Uber And Lyft May Have To Submit Even More Data To The Taxi And Limousine Commission

New York City Councilman Ydanis Rodriguez is introducing legislation Tuesday that would require Uber and Lyft and other transportation companies to submit the fare and wheelchair accessibility data on every ride to the TLC.

The trip records Uber fought hard to keep out of the hands of New York's Taxi and Limousine Commission may require a bit more detail if a piece of legislation New York City Council Member Ydanis Rodriguez is introducing Tuesday goes through. Rodriguez, the chairman of the NYC Council's transportation committee, wants all livery, black car, and taxi companies to also include the fare for each trip as well as whether the ride was in response to a request for a wheelchair accessible car.

The legislation is an expansion of the existing trip record regulation that requires all for-hire vehicle and taxi companies to submit basic data and information on each trip processed to the TLC. That data includes pickup locations, the driver and the vehicle's TLC license number, and the TLC number of the base that dispatches the vehicle.

Rodriguez is particularly keen on having Uber, Lyft, and other ride-hail companies submit these added details so the TLC can easily ascertain where and when there is most likely to be surge pricing and whether people with disabilities are being properly served by app-based services.

"There are some loops in the industry that we have to address," Rodriguez told BuzzFeed News. "I believe that in this city where there is opportunity for everyone [to join the taxi industry] we should be looking at particular areas where we need to make sure to make everyone accountable. And I believe the driver data should include the critical information that will be used by the TLC to look at how are we serving our consumers. I hope that with this regulation as a whole we will address a big concern that I have which is how to provide opportunity for everyone that joins the taxi industry by making everyone accountable. "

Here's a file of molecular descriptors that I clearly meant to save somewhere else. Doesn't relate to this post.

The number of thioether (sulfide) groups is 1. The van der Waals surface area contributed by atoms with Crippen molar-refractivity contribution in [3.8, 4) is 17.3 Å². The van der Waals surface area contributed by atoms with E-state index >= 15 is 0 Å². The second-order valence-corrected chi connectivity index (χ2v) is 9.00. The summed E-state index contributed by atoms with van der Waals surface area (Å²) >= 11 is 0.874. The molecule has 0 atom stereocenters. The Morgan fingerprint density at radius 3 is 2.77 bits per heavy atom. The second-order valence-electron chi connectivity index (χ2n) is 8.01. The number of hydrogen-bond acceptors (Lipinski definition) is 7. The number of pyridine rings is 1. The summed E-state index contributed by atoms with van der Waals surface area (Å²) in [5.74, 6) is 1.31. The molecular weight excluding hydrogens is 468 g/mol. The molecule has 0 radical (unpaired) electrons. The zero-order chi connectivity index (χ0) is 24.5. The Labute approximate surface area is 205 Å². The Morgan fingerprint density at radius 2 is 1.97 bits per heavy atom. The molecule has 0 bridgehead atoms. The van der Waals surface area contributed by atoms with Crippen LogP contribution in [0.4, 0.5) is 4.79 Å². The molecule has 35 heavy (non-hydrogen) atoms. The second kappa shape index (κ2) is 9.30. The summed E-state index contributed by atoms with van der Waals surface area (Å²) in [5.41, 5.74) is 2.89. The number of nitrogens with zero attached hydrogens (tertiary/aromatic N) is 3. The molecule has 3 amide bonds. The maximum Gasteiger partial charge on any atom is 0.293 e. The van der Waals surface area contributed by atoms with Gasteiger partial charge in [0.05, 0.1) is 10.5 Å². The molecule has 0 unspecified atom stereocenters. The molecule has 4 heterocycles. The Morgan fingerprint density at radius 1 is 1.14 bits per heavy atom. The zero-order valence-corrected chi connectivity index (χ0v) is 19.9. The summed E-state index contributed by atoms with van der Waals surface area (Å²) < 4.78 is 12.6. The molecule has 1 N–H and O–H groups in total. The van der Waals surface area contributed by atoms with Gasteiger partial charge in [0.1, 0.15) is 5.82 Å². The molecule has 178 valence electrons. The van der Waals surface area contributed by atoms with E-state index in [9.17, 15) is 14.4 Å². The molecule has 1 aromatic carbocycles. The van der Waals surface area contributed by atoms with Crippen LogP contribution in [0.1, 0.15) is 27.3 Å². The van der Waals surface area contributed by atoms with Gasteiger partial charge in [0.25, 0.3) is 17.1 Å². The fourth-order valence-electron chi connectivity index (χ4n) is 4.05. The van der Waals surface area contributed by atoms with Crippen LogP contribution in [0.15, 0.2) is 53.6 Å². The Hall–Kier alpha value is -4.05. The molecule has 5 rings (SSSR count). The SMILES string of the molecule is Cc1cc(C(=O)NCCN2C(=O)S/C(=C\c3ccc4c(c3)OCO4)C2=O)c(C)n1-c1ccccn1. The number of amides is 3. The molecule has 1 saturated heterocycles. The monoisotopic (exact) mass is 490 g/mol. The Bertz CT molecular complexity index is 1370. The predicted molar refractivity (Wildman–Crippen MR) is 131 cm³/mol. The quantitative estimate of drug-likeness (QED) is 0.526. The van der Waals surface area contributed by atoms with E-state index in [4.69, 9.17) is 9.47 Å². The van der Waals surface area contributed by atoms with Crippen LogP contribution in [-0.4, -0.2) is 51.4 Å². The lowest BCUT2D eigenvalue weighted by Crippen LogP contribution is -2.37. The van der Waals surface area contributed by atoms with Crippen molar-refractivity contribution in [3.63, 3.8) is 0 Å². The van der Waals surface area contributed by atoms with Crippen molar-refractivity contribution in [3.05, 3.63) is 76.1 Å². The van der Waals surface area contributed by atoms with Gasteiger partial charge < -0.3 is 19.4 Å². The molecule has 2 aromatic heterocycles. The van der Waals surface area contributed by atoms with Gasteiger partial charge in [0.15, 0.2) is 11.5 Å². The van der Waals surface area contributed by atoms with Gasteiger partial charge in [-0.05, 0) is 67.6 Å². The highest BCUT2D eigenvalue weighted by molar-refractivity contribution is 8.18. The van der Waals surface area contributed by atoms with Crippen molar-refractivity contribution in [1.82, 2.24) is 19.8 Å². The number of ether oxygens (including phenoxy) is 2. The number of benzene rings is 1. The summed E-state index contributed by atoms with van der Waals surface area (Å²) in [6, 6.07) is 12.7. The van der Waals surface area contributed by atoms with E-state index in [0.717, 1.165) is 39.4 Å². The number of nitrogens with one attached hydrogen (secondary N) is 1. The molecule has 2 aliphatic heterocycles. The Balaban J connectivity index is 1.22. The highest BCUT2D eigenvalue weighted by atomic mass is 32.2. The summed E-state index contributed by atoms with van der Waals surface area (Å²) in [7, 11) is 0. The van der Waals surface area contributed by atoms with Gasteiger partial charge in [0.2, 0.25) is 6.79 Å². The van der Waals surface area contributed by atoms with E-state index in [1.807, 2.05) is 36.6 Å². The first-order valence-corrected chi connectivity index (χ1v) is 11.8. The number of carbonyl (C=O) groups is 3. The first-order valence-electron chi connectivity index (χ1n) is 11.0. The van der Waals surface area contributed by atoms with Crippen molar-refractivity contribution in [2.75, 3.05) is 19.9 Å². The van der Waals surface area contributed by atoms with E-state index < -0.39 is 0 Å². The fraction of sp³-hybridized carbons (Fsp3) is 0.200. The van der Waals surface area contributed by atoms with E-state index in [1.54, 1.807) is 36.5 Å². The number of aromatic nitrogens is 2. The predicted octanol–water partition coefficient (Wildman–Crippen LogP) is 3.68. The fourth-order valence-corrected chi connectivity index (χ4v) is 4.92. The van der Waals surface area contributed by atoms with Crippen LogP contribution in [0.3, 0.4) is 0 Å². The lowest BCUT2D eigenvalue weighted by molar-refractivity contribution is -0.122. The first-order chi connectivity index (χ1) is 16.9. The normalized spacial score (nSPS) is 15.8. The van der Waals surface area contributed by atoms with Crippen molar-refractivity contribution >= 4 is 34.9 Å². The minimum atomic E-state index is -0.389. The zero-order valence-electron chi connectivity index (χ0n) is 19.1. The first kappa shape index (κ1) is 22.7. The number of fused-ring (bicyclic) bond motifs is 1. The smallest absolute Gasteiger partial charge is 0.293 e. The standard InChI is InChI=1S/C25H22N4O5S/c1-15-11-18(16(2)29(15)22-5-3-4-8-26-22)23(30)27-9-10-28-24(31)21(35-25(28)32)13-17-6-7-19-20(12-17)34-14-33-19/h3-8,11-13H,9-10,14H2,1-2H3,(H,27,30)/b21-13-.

To compel Uber to comply, the second part of the new legislation requires the TLC to fine any company up to $1,000 for each record it fails to submit. That's up from the $200 penalty per base the original legislation included — a fine that was a drop in the bucket for resource-heavy Uber.

Uber began its fight against the initial regulation back in October during a TLC public hearing convened to determine whether the trip data rule and several other proposed rules would be passed. According to Josh Mohrer, the company's New York general manager, submitting the trip data to the TLC, a government agency, would open up that information to FOIA laws and thus infringe on the privacy of Uber drivers and riders. Mohrer later argued that the trip data would rise to the level of "trade secrets." The TLC ultimately didn't buy his argument and suspended and fined five out of six of Uber's bases when the company failed to submit its records in January.

Though the suspension only lasted into the beginning of February, Uber saw little effect primarily because drivers can be dispatched from any TLC base even if they're not officially affiliated with each one. In New York City, all black car, for-hire vehicles, and liveries must be affiliated with a TLC-licensed base in order to operate. The dispatching base is clearly identified in the Uber or Lyft apps and receipts in New York in order to ensure accountability.

However, if the legislation passes and the $200 to $1,000 penalty per trip record not submitted is instated, even Uber might be hesitant to resist submitting the extra details.

TLC requires only pickup locations, not drop-off. An earlier version of this story said that existing regulations require all for-hire vehicle companies to include drop-off locations when submitting trip data to TLC.

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